Previous research has shown that reductions in body weight prior to induction of acute inflammation can attenuate inflammation-induced anorexia in male rats. In the current study, potential mechanisms responsible for this observation were examined. Specifically, the effect of a 12% prior reduction in body weight on serum leptin, insulin, and corticosterone; levels of interleukin-1 (IL-1), interleukin-6 (IL-6) in the serum, liver, and spleen; neuropeptide Y (NPY) and POMC mRNA levels in the arcuate nucleus (ARC) of the hypothalamus were examined 8 h after induction of acute inflammation. Rats with prior weight reduction had significantly lower serum leptin levels and gene expression of POMC in the ARC than normal-weight rats. In contrast, prior weight reduction altered neither NPY mRNA in the ARC, nor IL-1α, IL-1β, and IL-6 levels in the serum, liver, and spleen. These results suggest that the attenuation of inflammation-induced anorexia by prior weight reduction is not due to altered cytokine activity, but rather to changes in energy regulatory systems that moderate the anorexic actions of IL-1β and IL-6. One potential change may be reduced activity of the CNS melanocortin system induced by decreased circulating leptin.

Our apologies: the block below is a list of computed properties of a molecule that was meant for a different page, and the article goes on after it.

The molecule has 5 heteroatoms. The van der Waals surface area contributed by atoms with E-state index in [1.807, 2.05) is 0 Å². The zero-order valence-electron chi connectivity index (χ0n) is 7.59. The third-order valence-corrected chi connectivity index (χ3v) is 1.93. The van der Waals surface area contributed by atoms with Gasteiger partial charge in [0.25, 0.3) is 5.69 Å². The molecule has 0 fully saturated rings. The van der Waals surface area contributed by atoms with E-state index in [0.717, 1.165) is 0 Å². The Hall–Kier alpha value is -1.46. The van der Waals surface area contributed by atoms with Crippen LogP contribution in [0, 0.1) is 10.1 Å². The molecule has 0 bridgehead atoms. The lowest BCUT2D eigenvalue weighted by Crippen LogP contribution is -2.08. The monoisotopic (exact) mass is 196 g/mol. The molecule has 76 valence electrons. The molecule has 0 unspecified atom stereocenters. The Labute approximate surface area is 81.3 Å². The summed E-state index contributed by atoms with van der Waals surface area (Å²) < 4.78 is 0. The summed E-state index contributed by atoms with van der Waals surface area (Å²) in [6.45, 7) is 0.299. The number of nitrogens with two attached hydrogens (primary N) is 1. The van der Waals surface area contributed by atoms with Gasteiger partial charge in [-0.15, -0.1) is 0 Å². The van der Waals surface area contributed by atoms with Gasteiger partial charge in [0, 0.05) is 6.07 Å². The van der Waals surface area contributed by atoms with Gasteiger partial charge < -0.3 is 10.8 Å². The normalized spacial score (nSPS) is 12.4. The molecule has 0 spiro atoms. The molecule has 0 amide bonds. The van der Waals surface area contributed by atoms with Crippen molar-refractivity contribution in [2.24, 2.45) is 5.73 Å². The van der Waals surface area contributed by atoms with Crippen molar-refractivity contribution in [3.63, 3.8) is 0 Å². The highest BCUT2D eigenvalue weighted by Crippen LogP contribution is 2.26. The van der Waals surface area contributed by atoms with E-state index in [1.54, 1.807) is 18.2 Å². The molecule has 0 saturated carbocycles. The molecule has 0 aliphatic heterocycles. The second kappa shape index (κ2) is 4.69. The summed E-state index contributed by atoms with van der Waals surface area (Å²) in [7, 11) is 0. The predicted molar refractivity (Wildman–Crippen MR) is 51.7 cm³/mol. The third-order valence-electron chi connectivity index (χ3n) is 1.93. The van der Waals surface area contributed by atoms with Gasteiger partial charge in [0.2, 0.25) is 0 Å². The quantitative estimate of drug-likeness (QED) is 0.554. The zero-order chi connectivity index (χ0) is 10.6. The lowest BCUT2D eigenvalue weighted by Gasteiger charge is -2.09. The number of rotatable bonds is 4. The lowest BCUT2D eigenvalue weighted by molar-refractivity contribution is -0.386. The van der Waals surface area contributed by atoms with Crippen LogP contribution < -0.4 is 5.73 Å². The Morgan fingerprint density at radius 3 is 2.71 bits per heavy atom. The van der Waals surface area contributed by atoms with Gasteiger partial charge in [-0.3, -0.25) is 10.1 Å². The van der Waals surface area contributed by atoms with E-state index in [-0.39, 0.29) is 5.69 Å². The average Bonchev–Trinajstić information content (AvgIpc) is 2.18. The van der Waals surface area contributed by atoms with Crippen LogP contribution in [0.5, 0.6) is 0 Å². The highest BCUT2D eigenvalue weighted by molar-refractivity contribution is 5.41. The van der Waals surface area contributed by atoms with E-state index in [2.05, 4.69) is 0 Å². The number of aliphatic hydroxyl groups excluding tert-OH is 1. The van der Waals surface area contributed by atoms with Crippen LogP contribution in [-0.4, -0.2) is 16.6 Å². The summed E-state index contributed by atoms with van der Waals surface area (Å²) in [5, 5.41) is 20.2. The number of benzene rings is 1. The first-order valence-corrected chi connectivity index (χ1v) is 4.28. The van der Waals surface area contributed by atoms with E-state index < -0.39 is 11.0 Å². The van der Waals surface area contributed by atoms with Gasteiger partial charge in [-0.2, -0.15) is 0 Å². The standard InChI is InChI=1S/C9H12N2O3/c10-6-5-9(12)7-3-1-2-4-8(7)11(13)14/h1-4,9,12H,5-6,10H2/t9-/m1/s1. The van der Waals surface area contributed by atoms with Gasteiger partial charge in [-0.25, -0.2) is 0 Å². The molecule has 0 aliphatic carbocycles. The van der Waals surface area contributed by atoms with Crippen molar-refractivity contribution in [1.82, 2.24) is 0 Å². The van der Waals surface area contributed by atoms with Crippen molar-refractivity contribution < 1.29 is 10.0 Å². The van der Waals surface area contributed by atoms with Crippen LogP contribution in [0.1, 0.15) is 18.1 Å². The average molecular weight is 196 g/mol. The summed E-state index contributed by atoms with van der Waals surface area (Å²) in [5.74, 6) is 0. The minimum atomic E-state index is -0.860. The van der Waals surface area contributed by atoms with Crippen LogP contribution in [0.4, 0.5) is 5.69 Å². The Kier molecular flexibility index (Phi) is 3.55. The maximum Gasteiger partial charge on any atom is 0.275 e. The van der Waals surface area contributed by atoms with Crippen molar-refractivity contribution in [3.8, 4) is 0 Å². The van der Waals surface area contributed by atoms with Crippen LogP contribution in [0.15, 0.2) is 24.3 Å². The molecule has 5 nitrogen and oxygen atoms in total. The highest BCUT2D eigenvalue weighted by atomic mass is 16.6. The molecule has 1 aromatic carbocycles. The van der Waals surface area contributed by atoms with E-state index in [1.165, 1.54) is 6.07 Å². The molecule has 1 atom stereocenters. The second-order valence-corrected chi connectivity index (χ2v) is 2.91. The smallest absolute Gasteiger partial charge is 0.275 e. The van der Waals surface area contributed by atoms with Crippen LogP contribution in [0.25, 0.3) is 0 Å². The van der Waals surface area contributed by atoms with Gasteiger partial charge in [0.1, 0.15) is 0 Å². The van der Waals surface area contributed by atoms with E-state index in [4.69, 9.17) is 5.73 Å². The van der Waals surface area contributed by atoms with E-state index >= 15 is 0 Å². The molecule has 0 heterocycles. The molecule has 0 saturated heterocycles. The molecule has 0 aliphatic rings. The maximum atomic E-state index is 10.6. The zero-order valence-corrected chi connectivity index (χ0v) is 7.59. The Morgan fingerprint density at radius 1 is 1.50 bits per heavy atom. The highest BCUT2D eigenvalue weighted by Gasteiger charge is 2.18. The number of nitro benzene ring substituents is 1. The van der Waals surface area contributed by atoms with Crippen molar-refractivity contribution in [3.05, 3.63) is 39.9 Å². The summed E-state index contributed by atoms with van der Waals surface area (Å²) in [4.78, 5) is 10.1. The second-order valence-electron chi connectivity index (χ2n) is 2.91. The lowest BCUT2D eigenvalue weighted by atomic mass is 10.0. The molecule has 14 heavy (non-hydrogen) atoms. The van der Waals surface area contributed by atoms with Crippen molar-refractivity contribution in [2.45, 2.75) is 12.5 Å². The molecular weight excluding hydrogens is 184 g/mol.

|Number of pages
|Physiology and Behavior
|Published - 2001
Bibliographical noteFunding Information:
TAL was supported by a grant from NIH (NR04783). RJS was supported by grants from NIH (DK54080 and DK54890), as well as funds from the Procter & Gamble.
- Body weight loss
- Inflammation-induced anorexia
ASJC Scopus subject areas
- Experimental and Cognitive Psychology
- Behavioral Neuroscience